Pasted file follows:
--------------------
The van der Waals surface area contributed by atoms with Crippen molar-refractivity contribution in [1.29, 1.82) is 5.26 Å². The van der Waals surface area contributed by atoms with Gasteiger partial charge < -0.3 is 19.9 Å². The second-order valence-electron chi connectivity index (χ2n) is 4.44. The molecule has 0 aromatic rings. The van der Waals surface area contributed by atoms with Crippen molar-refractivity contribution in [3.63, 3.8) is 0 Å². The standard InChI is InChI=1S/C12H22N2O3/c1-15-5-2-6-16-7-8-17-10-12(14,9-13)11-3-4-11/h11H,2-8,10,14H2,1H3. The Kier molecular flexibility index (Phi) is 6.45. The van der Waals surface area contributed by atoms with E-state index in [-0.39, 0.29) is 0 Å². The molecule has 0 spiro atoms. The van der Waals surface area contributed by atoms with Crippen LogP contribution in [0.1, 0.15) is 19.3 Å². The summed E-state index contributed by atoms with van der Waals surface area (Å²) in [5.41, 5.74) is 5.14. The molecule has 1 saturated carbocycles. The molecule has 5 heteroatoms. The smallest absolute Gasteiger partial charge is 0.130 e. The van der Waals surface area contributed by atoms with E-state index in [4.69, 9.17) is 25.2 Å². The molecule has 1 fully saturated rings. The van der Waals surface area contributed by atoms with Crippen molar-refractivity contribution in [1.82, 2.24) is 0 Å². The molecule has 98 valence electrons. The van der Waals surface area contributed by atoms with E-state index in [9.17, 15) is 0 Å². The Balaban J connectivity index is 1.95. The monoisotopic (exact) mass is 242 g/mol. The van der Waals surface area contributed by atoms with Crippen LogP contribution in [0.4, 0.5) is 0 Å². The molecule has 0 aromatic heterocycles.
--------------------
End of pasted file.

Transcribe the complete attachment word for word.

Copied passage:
The van der Waals surface area contributed by atoms with Crippen molar-refractivity contribution in [1.29, 1.82) is 5.26 Å². The van der Waals surface area contributed by atoms with Gasteiger partial charge < -0.3 is 19.9 Å². The second-order valence-electron chi connectivity index (χ2n) is 4.44. The molecule has 0 aromatic rings. The van der Waals surface area contributed by atoms with Crippen molar-refractivity contribution in [3.63, 3.8) is 0 Å². The standard InChI is InChI=1S/C12H22N2O3/c1-15-5-2-6-16-7-8-17-10-12(14,9-13)11-3-4-11/h11H,2-8,10,14H2,1H3. The Kier molecular flexibility index (Phi) is 6.45. The van der Waals surface area contributed by atoms with E-state index in [-0.39, 0.29) is 0 Å². The molecule has 0 spiro atoms. The van der Waals surface area contributed by atoms with Crippen LogP contribution in [0.1, 0.15) is 19.3 Å². The summed E-state index contributed by atoms with van der Waals surface area (Å²) in [5.41, 5.74) is 5.14. The molecule has 1 saturated carbocycles. The molecule has 5 heteroatoms. The smallest absolute Gasteiger partial charge is 0.130 e. The van der Waals surface area contributed by atoms with E-state index in [4.69, 9.17) is 25.2 Å². The molecule has 1 fully saturated rings. The van der Waals surface area contributed by atoms with Crippen molar-refractivity contribution in [1.82, 2.24) is 0 Å². The molecule has 98 valence electrons. The van der Waals surface area contributed by atoms with E-state index in [9.17, 15) is 0 Å². The Balaban J connectivity index is 1.95. The monoisotopic (exact) mass is 242 g/mol. The van der Waals surface area contributed by atoms with Crippen LogP contribution in [0.4, 0.5) is 0 Å². The molecule has 0 aromatic heterocycles.